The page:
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Nero’s Golden Palace Is An Underground Trip Through History

Nero’s Golden Palace was an urban villa built as a collection of buildings and green spaces used to celebrate his greatness that today lives underground.

Nero’s Golden Palace - Near The Colosseum

Near The Colosseum in Colle Oppio Park

The Great Fire of Rome devastated the city in 64 AD and destroyed a large part of the urban center, which allowed the emperor to expropriate ​about 200 acres and build his palace, which stretched between the hills of Palatine, Esquiline and Celio. The villa was destroyed after Nero’s death, but the surviving part of the Domus Aurea, hidden by the Baths of Trajan, had been included in the list of World Heritage sites by UNESCO in 1980.

Emperor Nero and His Golden Palace

As mentioned above, The Great Fire of Rome devastated the city in 64 AD and burned for seven nights and during that time 3 of the city’s 14 regions were destroyed. These were Colle Oppio, Circo Massimo and Palatine. Although there is disagreement over whether or not Nero was actually in Rome at the time of the fire, the expression that Nero fiddled while Rome burned speaks more to his unpopularity and depravity as he is written as having practiced every sort of obscenity, ranging from incest to cruelty to animals to homicide.

For Whom Was Nero’s Golden Palace Built?

After the fire, a large part of the Domus Transitoria, Nero’s first palace on Palatine Hill, was replaced by a larger one, the Domus Aurea. He had a house built that stretched from Palatine Hill to Esquiline Hill which he first called Aurea. The main access to the villa was from the Roman Forum, with access through a huge colossal statue of Nero, inspired by the Colossus of Rhodes.

Nero’s Golden Palace - Multi-Media Presentations Bring It To Life!

Multi-Media Presentations Bring It To Life!

For What Was Nero’s Golden Palace Used?

Everything was covered in gold and adorned with gems and mother-of-pearl. Most of the lands were covered with gardens and pavilions for parties. At the center of the gardens, filled with trees and vineyards, there was an artificial lake where the Colosseum would later be built.

The Domus Aurea was hated by the people of Rome because it had been built by stealing from the wealthiest citizens of the Roman Empire, and by robbing the temples of Rome, Asia and Greece.

Nero’s Golden Palace - Historical Artifacts

Beautifully Presented Historical Artifacts

Helped in large part because of his unpopularity. Nero began to lose support with governors and military leaders no longer recognizing Nero’s authority and pledging their loyalty to the Roman Senate and people. Finally the Senate officially deposed Nero and he fled from his palace without protection. He committed suicide in the year 68 AD by stabbing himself in the throat.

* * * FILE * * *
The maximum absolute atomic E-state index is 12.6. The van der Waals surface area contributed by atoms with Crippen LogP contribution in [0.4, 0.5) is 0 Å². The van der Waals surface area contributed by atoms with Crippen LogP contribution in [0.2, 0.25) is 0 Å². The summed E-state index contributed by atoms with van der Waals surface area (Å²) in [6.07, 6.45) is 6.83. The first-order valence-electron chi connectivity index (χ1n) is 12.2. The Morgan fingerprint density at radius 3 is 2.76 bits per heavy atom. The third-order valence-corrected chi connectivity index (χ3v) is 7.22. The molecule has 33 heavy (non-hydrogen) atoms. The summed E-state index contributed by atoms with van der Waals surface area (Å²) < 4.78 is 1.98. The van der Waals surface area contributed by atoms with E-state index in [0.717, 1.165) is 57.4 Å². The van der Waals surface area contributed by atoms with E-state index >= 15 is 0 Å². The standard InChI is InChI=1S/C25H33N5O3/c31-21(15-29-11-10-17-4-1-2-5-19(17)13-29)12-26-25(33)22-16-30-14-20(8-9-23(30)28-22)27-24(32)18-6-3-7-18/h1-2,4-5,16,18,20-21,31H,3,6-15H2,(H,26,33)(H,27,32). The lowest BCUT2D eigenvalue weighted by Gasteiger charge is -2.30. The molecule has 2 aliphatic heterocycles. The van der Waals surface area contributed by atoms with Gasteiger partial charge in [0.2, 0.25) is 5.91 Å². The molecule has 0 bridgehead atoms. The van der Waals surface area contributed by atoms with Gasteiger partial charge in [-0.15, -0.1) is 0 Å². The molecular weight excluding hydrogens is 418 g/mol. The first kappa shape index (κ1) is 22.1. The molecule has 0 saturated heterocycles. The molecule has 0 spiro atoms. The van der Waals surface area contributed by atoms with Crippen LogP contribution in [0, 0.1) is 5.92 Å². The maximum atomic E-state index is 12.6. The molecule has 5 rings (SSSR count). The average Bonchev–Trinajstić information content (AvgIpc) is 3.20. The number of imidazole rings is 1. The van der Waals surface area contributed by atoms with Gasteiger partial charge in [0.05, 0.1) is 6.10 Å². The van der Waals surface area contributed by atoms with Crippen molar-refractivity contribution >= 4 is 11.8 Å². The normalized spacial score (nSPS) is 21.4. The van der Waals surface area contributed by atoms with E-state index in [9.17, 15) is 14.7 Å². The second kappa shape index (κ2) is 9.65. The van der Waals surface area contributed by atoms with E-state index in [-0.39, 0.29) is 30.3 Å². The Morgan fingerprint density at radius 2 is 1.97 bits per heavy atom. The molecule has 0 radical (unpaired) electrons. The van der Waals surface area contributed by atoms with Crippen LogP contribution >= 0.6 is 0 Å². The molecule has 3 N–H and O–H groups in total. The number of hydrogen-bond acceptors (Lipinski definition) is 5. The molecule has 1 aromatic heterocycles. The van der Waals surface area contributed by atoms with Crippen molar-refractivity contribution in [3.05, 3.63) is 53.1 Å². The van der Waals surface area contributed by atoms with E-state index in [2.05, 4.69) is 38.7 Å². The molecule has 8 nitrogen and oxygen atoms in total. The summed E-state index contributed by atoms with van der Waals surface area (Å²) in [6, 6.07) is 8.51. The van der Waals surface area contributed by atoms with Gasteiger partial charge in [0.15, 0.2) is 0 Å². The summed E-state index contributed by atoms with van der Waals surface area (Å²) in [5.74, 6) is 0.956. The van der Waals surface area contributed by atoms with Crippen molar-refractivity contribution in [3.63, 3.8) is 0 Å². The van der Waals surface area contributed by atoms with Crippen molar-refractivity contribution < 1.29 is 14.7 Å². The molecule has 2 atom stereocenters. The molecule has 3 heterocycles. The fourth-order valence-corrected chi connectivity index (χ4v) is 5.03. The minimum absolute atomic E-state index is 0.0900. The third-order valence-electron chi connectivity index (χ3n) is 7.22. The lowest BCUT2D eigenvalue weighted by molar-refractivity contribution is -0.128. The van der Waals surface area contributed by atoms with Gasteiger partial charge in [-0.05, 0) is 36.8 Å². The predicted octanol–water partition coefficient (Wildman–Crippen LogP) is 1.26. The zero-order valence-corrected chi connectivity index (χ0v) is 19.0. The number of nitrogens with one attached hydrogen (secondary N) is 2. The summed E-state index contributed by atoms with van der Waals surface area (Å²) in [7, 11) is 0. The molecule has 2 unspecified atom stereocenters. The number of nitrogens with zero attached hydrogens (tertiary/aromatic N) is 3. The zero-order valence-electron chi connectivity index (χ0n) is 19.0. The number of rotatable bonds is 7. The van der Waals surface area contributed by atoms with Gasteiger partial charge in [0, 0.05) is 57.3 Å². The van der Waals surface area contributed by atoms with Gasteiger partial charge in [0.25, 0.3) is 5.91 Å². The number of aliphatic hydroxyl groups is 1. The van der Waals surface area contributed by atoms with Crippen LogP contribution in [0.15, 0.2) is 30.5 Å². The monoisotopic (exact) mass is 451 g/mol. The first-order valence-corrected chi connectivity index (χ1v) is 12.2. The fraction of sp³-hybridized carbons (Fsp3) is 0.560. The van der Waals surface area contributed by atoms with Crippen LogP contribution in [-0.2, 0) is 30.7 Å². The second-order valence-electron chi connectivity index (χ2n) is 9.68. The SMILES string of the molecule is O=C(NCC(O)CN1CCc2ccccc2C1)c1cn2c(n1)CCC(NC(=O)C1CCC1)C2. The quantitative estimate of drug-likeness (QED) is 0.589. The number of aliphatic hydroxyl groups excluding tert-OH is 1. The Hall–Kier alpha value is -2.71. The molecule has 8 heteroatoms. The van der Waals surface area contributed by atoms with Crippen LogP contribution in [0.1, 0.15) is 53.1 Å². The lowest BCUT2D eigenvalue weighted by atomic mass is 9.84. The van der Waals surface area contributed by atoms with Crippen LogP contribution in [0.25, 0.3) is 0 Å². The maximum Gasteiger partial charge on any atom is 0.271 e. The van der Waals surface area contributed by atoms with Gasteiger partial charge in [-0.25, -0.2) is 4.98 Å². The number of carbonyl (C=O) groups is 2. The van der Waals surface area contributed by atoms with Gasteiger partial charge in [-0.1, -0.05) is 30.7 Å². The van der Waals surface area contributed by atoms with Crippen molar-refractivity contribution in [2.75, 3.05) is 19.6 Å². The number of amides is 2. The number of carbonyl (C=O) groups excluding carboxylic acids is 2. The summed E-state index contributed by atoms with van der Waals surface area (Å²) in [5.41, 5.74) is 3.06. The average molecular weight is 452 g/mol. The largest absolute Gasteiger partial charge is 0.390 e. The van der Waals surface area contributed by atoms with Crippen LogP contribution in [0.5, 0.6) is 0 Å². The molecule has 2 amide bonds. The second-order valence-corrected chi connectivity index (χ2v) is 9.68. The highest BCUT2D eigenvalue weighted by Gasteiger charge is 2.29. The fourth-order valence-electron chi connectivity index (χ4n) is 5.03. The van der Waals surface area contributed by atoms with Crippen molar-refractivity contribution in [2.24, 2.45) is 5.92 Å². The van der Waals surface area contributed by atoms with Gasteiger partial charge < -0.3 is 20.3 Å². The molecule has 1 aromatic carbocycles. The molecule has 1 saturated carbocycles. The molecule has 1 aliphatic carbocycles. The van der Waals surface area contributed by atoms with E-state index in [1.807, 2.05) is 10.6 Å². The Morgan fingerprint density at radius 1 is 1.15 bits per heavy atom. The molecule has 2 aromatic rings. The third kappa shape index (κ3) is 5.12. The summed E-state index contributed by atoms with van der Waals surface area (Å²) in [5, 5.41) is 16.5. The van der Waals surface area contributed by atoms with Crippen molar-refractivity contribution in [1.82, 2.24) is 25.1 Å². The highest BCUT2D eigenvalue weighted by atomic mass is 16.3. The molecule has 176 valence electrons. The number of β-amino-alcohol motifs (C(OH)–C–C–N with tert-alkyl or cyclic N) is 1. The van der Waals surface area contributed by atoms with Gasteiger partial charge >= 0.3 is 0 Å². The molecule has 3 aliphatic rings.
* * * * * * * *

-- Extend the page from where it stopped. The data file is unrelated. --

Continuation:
What Happened To Nero’s Golden Palace After He Died?

After Nero’s death, the land of the Domus Aurea was returned to the Roman people by subsequent emperors, although due to its unpopularity this process took some time. As early as emperor Vespasian, who ruled from 69 to 79 AD, the process of destroying the Domus had begun, and after a decade Nero’s home was stripped of its precious coverings. Emperor Vespasian used the space to build the Flavian Amphitheater, a.k.a. The Colosseum. The foundations for the Baths of Tito had begun in 79, and a new palace had been built on the Palatine Hill, which eliminated the remnants of the Neronian buildings.

How Much Do The Tickets For Nero’s Golden Palace Cost?

You can make a visit to the restoration site of the Domus Aurea and enjoy it with Oculus Rift virtual reality goggles. The site is open Fridays, Saturdays and Sundays and the tours depart every 15 minutes from 9:15 AM until 5:00 PM. The prices are:

  • Full Price – € 15.00
  • Reduced – € 11.00
  • Free according to the regulation
  • Service Fee – € 1.00
Nero’s Golden Palace - Our Fabulous English Language Tour Guide

Our Fabulous English Language Tour Guide

Other Amazing Sites In Rome To Check Out

While you are in the neighborhood of Nero’s Golden Palace, a.k.a. Domus Aurea, there are some other amazing sites to check out. Take a look at some of these posts to get a sense of what might be right for you:

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